16 There is none,” said he, “ that repenteth him of his way, saying, What have I done ?"
And what, then, in your case, reader, are those leading crimes? “But why,” you ask, “ be so very solicitous and 80 pressing as to these? Will it not do to reply simply, that I am a sinner ?” Did you say this with an understanding conviction of that in which the sinfulness of sin consists, and an eye fixed on the way in which you have walked, then this confession might suffice for yourself : but to my ear, my dear friend, it conveys nothing more than what thousands around us say, who evidently live in sin, and at last die in it! No man is a member of the church of the living God who cannot go along with her
66 All we
in her confessions : so that, if you and I would be thus united, then must we be able not only to say, like sheep have gone astray,” but to add, with the church herself, we have turned every one to his own way.”
If then, as your most sincere friend, I can be of any service, why should I not press for a reply more definite, and apply to conscience ? Conscience uninfluenced and suffered to speak out, will speak at once. And ah! what if this very reluctance is the resistance of conscience ? Or if there is difficulty in comprehending my meaning, What if, through the blinding influence of sin, still cherished in secret, this should prove an evidence of your being, after all, indisposed to forsake your way. See now, reader, the imperious necessity of coming to particulars. For why should Scripture specify sin at all? Why specify particular characters? Why should the law be divided into ten commandments? And why should such infinite variety have been adopted by Infinite Wisdom in addressing the rebellious throughout the empire of God? Why, if not to convince of particular sins ? How can any individual be convinced that he is a sinner, without being convinced of sin ? And how convinced of sin, if not of some one in particular ? “I had not known sin,” said one of the most interesting men who ever professed Christianity, “I had not known sin, but by the law : for I had not known lust” or evil desire to be sin, “except the law had said, Thou shalt not covet.' Thus the apostle found the key to his own character : but how can any man find this, and yet remain either ignorant or unimpressed, most painfully, with that one sin, or these sins by which he most frequently violated the divine law, and most frequently incensed the Almighty, and so often and so long presumed upon the riches of his goodness, and forbearance, and long-suffering ?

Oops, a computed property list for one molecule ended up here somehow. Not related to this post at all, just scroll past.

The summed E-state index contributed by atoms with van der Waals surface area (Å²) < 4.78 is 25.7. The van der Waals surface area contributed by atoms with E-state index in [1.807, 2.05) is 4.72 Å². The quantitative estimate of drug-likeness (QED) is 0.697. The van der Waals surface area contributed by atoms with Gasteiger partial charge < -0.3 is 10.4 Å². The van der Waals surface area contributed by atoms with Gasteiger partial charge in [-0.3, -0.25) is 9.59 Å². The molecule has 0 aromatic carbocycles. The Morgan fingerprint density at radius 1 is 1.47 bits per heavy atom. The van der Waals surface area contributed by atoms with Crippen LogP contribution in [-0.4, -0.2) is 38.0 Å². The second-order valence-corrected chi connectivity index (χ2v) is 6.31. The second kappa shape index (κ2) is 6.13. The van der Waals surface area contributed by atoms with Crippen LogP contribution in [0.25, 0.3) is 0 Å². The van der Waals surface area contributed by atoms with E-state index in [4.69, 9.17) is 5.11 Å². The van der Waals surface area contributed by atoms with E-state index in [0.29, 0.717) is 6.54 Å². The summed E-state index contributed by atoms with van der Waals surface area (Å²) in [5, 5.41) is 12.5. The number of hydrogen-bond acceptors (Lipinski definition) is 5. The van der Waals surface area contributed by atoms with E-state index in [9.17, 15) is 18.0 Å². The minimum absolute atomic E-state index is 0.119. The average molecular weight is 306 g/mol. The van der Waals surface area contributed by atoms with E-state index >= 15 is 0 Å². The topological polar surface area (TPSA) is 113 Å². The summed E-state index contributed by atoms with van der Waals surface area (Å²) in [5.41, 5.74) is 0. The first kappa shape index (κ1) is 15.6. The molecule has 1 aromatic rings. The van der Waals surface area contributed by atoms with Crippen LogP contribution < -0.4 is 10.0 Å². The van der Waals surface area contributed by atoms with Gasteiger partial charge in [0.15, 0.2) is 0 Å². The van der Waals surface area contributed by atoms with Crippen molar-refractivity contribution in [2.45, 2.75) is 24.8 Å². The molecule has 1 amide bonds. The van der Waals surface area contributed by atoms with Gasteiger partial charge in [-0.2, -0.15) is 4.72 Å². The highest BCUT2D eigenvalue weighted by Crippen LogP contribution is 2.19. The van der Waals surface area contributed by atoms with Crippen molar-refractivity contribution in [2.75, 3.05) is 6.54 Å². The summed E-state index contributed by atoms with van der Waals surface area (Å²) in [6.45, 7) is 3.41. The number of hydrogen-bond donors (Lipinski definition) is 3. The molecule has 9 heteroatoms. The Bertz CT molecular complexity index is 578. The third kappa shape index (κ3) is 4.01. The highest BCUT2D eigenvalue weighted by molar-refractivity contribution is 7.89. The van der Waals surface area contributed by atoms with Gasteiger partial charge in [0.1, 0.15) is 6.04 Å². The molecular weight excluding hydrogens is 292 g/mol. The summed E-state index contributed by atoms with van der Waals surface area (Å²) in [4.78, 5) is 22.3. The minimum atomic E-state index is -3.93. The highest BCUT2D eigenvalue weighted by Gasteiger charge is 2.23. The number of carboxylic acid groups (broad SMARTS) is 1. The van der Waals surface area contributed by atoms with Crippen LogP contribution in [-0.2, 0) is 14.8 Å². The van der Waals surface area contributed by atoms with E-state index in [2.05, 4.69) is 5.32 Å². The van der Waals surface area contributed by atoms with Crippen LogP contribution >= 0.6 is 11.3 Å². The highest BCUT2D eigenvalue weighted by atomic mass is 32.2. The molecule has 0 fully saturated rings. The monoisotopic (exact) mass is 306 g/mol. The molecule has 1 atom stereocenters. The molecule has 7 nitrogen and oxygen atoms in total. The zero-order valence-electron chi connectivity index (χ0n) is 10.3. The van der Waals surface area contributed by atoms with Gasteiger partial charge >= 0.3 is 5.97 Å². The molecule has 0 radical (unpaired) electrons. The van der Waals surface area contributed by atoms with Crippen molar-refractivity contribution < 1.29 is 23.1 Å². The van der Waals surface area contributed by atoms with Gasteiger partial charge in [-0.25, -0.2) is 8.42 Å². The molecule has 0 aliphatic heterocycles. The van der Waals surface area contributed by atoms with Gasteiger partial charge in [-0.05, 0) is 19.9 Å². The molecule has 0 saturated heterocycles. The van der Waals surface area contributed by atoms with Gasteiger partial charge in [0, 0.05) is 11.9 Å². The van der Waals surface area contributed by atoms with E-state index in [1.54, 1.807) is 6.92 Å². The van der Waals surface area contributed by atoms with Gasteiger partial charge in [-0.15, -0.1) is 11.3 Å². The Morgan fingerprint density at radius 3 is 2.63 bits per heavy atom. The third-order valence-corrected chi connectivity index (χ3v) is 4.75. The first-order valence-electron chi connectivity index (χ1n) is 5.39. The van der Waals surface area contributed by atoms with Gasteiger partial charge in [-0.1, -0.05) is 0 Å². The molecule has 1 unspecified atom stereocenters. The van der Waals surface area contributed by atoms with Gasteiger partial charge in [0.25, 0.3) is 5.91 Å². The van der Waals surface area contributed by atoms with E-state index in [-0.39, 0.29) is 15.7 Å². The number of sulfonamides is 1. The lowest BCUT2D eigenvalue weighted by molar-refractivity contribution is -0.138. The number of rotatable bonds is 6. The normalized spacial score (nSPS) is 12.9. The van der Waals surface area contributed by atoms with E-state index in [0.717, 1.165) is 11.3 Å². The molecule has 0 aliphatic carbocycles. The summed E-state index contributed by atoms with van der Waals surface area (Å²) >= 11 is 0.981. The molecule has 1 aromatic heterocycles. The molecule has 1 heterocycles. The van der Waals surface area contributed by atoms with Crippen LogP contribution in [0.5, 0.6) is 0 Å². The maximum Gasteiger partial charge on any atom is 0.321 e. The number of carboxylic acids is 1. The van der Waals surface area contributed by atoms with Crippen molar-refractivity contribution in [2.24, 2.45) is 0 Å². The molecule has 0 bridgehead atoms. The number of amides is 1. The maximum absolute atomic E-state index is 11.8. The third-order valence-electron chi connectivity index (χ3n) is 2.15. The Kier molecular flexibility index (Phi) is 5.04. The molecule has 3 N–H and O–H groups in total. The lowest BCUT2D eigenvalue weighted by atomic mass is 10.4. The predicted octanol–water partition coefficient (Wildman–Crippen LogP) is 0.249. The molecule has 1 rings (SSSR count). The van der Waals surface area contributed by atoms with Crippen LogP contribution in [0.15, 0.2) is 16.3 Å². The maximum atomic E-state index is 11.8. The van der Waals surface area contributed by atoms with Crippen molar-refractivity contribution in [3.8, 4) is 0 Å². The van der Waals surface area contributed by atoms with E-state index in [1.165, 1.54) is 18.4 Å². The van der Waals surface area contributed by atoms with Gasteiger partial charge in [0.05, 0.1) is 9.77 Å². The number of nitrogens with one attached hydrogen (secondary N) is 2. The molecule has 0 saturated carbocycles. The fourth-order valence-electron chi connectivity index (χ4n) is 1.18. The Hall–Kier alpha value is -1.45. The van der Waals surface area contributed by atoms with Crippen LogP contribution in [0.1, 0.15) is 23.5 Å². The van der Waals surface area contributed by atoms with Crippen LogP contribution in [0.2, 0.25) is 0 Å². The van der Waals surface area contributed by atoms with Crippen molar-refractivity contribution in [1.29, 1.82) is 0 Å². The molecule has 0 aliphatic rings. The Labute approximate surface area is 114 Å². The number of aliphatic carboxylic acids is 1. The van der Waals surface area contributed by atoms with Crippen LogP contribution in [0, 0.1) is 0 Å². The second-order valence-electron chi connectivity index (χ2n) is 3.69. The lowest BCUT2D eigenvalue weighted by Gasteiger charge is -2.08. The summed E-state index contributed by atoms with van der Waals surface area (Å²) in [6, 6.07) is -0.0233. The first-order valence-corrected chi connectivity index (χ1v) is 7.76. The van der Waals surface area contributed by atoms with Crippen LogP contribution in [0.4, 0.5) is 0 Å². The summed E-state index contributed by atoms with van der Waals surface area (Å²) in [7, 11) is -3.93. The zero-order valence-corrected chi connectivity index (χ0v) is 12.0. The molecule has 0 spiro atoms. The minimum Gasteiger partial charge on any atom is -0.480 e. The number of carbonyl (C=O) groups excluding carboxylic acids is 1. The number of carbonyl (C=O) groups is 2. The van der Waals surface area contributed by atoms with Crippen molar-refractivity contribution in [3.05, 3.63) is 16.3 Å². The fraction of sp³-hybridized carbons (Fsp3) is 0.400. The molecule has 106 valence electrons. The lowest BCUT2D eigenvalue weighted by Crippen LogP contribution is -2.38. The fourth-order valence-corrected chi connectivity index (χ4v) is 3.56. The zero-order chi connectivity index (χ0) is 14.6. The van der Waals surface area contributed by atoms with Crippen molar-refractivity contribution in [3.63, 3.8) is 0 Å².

Only confess then, reader, these the leading proofs of
your guilt, and suffer me to proceed : for an immediate use is to be made of these, and the knowledge, the conviction of these will be of essential service to your latest day. And how, you say, is this? of what use are they now? With these alone can I proceed as the leading evidence of your personal guilt, and the necessity of confession, and the ground of God's especial call to you in particular. These sins you may slight, but they are the proof of the state in which you now stand before God. Though by no means containing a full view of your case, these are the dangerous prognostics of your disease, and these may not only sink you to the grave, but lower still. To you also, even now, these sins especially stand in the same relation which the warrant for apprehension does to the man, who has been not only a frequent offender, but the very person charged with the crimes contained in that warrant. Nay, more, these sins, so often repeated, are to you the strongest proofs that you are already condemned. Perhaps you know the change which takes place in the condition of a prisoner committed for trial, if that man should be left for execution? Now, whatever you may suppose as to yourself, and whatever is to become of you hereafter, on you, my friend, that change, in the divine government, has already passed. “He that believeth not,” said the Saviour, “is condemned already,”-he was condemned before-before Christ came, and so are you, though he has come ! With the book of God in your hand, look steadily at these sins, whether of thought, of word, or of action, and you will find, alas! but one solitary point of difference between your own state, and that of those who are now in endless wo! On them the sentence has been executed-on you, only not as yet! Surely then “it is meet to be said unto God, I have offended, and wherein I have done wickedly I will do so no more : for he looketh upon men, and if any shall say, I have sinned,